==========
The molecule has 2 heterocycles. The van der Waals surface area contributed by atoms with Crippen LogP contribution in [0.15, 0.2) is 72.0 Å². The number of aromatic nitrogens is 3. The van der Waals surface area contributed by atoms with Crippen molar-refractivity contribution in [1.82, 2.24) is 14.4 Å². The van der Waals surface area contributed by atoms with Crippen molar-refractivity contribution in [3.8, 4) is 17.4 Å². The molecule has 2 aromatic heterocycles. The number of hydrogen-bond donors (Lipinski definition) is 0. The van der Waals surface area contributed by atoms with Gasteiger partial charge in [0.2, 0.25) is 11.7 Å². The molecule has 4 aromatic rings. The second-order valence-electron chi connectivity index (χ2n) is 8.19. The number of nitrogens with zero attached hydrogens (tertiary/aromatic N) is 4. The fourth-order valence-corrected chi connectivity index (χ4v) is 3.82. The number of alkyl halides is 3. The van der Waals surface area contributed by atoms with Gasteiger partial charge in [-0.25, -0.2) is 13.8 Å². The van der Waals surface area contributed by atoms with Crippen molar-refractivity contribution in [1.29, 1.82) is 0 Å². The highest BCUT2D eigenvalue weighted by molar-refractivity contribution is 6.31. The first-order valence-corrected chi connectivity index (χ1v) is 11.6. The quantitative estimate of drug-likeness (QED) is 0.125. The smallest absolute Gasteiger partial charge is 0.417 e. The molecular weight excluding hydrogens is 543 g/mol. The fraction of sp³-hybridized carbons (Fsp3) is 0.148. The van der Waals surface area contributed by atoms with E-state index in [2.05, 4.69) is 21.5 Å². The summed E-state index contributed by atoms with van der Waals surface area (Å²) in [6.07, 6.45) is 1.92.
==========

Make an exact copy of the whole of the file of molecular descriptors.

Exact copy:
The molecule has 2 heterocycles. The van der Waals surface area contributed by atoms with Crippen LogP contribution in [0.15, 0.2) is 72.0 Å². The number of aromatic nitrogens is 3. The van der Waals surface area contributed by atoms with Crippen molar-refractivity contribution in [1.82, 2.24) is 14.4 Å². The van der Waals surface area contributed by atoms with Crippen molar-refractivity contribution in [3.8, 4) is 17.4 Å². The molecule has 2 aromatic heterocycles. The number of hydrogen-bond donors (Lipinski definition) is 0. The van der Waals surface area contributed by atoms with Gasteiger partial charge in [0.2, 0.25) is 11.7 Å². The molecule has 4 aromatic rings. The second-order valence-electron chi connectivity index (χ2n) is 8.19. The number of nitrogens with zero attached hydrogens (tertiary/aromatic N) is 4. The fourth-order valence-corrected chi connectivity index (χ4v) is 3.82. The number of alkyl halides is 3. The van der Waals surface area contributed by atoms with Gasteiger partial charge in [-0.25, -0.2) is 13.8 Å². The van der Waals surface area contributed by atoms with Crippen molar-refractivity contribution in [1.29, 1.82) is 0 Å². The highest BCUT2D eigenvalue weighted by molar-refractivity contribution is 6.31. The first-order valence-corrected chi connectivity index (χ1v) is 11.6. The quantitative estimate of drug-likeness (QED) is 0.125. The smallest absolute Gasteiger partial charge is 0.417 e. The molecular weight excluding hydrogens is 543 g/mol. The fraction of sp³-hybridized carbons (Fsp3) is 0.148. The van der Waals surface area contributed by atoms with E-state index in [2.05, 4.69) is 21.5 Å². The summed E-state index contributed by atoms with van der Waals surface area (Å²) in [6.07, 6.45) is 1.92.